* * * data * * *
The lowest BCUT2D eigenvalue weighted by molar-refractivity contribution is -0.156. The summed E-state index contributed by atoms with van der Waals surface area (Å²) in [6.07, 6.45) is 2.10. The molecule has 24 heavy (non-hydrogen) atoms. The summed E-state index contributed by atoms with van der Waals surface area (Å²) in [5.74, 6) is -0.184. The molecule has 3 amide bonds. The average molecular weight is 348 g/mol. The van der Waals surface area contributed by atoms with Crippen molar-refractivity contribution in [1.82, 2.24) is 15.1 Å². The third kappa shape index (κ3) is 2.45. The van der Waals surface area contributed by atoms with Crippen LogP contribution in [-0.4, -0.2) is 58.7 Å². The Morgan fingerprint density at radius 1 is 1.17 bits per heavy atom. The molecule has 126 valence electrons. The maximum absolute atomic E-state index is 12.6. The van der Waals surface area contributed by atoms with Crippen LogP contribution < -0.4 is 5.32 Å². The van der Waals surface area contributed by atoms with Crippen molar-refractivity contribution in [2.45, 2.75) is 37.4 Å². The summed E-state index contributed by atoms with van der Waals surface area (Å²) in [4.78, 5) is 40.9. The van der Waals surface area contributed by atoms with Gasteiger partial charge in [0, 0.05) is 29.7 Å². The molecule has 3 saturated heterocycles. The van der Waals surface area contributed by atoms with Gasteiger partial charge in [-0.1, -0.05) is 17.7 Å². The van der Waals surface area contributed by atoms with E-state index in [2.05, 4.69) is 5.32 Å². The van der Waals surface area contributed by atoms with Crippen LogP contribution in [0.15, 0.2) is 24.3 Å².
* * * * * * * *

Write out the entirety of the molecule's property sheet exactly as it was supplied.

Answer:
The lowest BCUT2D eigenvalue weighted by molar-refractivity contribution is -0.156. The summed E-state index contributed by atoms with van der Waals surface area (Å²) in [6.07, 6.45) is 2.10. The molecule has 24 heavy (non-hydrogen) atoms. The summed E-state index contributed by atoms with van der Waals surface area (Å²) in [5.74, 6) is -0.184. The molecule has 3 amide bonds. The average molecular weight is 348 g/mol. The van der Waals surface area contributed by atoms with Crippen molar-refractivity contribution in [1.82, 2.24) is 15.1 Å². The third kappa shape index (κ3) is 2.45. The van der Waals surface area contributed by atoms with Crippen LogP contribution in [-0.4, -0.2) is 58.7 Å². The Morgan fingerprint density at radius 1 is 1.17 bits per heavy atom. The molecule has 126 valence electrons. The maximum absolute atomic E-state index is 12.6. The van der Waals surface area contributed by atoms with Crippen LogP contribution < -0.4 is 5.32 Å². The van der Waals surface area contributed by atoms with Crippen molar-refractivity contribution in [2.45, 2.75) is 37.4 Å². The summed E-state index contributed by atoms with van der Waals surface area (Å²) in [4.78, 5) is 40.9. The van der Waals surface area contributed by atoms with Gasteiger partial charge in [0, 0.05) is 29.7 Å². The molecule has 3 saturated heterocycles. The van der Waals surface area contributed by atoms with Gasteiger partial charge in [-0.1, -0.05) is 17.7 Å². The van der Waals surface area contributed by atoms with E-state index in [2.05, 4.69) is 5.32 Å². The van der Waals surface area contributed by atoms with Crippen LogP contribution in [0.15, 0.2) is 24.3 Å².